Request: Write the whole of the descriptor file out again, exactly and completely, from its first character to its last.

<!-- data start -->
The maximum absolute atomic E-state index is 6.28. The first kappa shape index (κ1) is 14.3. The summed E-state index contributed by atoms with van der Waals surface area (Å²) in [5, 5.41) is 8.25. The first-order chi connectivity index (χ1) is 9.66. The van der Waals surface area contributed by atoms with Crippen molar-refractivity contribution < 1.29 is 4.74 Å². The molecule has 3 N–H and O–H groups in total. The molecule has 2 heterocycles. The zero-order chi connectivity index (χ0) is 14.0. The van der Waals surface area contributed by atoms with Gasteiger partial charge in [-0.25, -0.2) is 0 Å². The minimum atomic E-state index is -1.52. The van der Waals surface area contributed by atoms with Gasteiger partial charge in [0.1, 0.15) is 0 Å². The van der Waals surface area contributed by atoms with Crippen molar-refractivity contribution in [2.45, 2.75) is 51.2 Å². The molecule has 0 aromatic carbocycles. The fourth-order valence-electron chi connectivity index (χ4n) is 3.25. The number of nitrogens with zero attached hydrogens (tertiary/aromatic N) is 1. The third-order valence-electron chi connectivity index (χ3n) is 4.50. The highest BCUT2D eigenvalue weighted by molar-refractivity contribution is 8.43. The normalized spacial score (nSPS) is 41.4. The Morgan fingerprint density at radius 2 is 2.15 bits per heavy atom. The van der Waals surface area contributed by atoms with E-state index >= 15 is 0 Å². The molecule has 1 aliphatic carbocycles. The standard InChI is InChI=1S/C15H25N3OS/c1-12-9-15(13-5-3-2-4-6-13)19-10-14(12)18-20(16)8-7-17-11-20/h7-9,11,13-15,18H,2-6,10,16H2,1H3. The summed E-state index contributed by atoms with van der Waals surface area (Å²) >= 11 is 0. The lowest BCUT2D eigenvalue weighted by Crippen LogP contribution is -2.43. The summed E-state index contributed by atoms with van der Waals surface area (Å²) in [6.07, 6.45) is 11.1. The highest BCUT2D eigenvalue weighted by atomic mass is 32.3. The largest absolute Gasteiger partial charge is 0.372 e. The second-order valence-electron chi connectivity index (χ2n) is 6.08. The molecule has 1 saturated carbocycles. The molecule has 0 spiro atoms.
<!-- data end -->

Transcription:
The maximum absolute atomic E-state index is 6.28. The first kappa shape index (κ1) is 14.3. The summed E-state index contributed by atoms with van der Waals surface area (Å²) in [5, 5.41) is 8.25. The first-order chi connectivity index (χ1) is 9.66. The van der Waals surface area contributed by atoms with Crippen molar-refractivity contribution < 1.29 is 4.74 Å². The molecule has 3 N–H and O–H groups in total. The molecule has 2 heterocycles. The zero-order chi connectivity index (χ0) is 14.0. The van der Waals surface area contributed by atoms with Gasteiger partial charge in [-0.25, -0.2) is 0 Å². The minimum atomic E-state index is -1.52. The van der Waals surface area contributed by atoms with Gasteiger partial charge in [0.1, 0.15) is 0 Å². The van der Waals surface area contributed by atoms with Crippen molar-refractivity contribution in [2.45, 2.75) is 51.2 Å². The molecule has 0 aromatic carbocycles. The fourth-order valence-electron chi connectivity index (χ4n) is 3.25. The number of nitrogens with zero attached hydrogens (tertiary/aromatic N) is 1. The third-order valence-electron chi connectivity index (χ3n) is 4.50. The highest BCUT2D eigenvalue weighted by molar-refractivity contribution is 8.43. The normalized spacial score (nSPS) is 41.4. The Morgan fingerprint density at radius 2 is 2.15 bits per heavy atom. The van der Waals surface area contributed by atoms with E-state index >= 15 is 0 Å². The molecule has 1 aliphatic carbocycles. The standard InChI is InChI=1S/C15H25N3OS/c1-12-9-15(13-5-3-2-4-6-13)19-10-14(12)18-20(16)8-7-17-11-20/h7-9,11,13-15,18H,2-6,10,16H2,1H3. The summed E-state index contributed by atoms with van der Waals surface area (Å²) >= 11 is 0. The lowest BCUT2D eigenvalue weighted by Crippen LogP contribution is -2.43. The summed E-state index contributed by atoms with van der Waals surface area (Å²) in [6.07, 6.45) is 11.1. The highest BCUT2D eigenvalue weighted by atomic mass is 32.3. The largest absolute Gasteiger partial charge is 0.372 e. The second-order valence-electron chi connectivity index (χ2n) is 6.08. The molecule has 1 saturated carbocycles. The molecule has 0 spiro atoms.